Monday, April 23, 2018

The Binti Trilogy

Binti
Binti: Home
Binti: The Night Masquerade
by Nnedi Okorafor


 Centuries in the future, Binti is a member of the tiny Himba tribe: mathematical geniuses who specialize in producing advanced electronics, hemmed in by the much more populous and disdainful Khoush warriors.  Himba never leave home, but Binti's sole ambition is to attend Oomza University, the galactic center of learning where humans are relative new-comers.  She has little time to dwell on the risk she is taking as the ship carrying her to Oomza is attacked by the Meduse, a jellyfish-like race locked in war with the Khoush.

Through three books, Binti tries to make sense of her situation, which gets ever more complex, as the Meduse, Khoush, Himba and Desert People converge.  Binti may be able to play peacemaker...or she may be overwhelmed by the forces of war.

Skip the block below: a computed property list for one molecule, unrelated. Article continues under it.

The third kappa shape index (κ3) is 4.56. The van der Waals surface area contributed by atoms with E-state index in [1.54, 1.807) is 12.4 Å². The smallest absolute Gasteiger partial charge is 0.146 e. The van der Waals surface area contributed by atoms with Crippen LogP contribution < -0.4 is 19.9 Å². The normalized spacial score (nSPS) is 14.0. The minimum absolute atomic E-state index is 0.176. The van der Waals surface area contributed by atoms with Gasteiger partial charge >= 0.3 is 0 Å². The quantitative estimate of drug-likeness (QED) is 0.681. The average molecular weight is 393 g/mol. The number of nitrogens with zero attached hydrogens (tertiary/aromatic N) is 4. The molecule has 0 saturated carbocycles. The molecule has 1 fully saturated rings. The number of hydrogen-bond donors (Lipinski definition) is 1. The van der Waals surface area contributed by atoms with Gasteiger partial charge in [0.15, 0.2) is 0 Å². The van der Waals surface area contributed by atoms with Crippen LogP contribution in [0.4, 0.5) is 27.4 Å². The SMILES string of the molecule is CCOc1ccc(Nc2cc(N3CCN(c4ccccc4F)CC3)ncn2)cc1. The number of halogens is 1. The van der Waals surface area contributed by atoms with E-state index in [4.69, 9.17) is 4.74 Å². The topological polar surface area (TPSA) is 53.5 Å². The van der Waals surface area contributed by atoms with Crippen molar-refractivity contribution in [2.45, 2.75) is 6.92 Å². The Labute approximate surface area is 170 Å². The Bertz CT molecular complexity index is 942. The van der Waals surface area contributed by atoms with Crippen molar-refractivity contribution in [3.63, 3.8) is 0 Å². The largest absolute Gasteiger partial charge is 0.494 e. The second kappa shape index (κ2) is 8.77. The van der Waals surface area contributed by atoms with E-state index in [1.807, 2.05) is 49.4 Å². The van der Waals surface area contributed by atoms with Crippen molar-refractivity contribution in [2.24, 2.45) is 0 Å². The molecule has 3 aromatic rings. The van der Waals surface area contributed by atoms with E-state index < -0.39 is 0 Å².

These three short novellas came out about a year apart.  Together they would make up a good-sized SF novel, and I'd recommend reading them all at once now that they're all published.  I enjoyed them a lot!

You sometimes see an argument around the bookly Internet over whether non-English words should be italicized (thus sticking out as foreign) or incorporated more closely into the text (thus accepted as ordinary).  I never cared much, really, but I now cast my vote for not italicizing.  The one thing that got annoying about Binti was that Binti uses otjize, a local clay mixed with oils, all the time.  The word is italicized, and it's used so often that it becomes grating to have it highlighted every single time.



1 comment:

Anonymous said...

I'm with you, I tend to prefer what they call a "down" style of italicization, which means that I want things italicized less often. I know some publishers feel differently, but I agree it gets distracting, and when it's a word that occurs over and over, it starts to feel like the editors didn't trust the reader.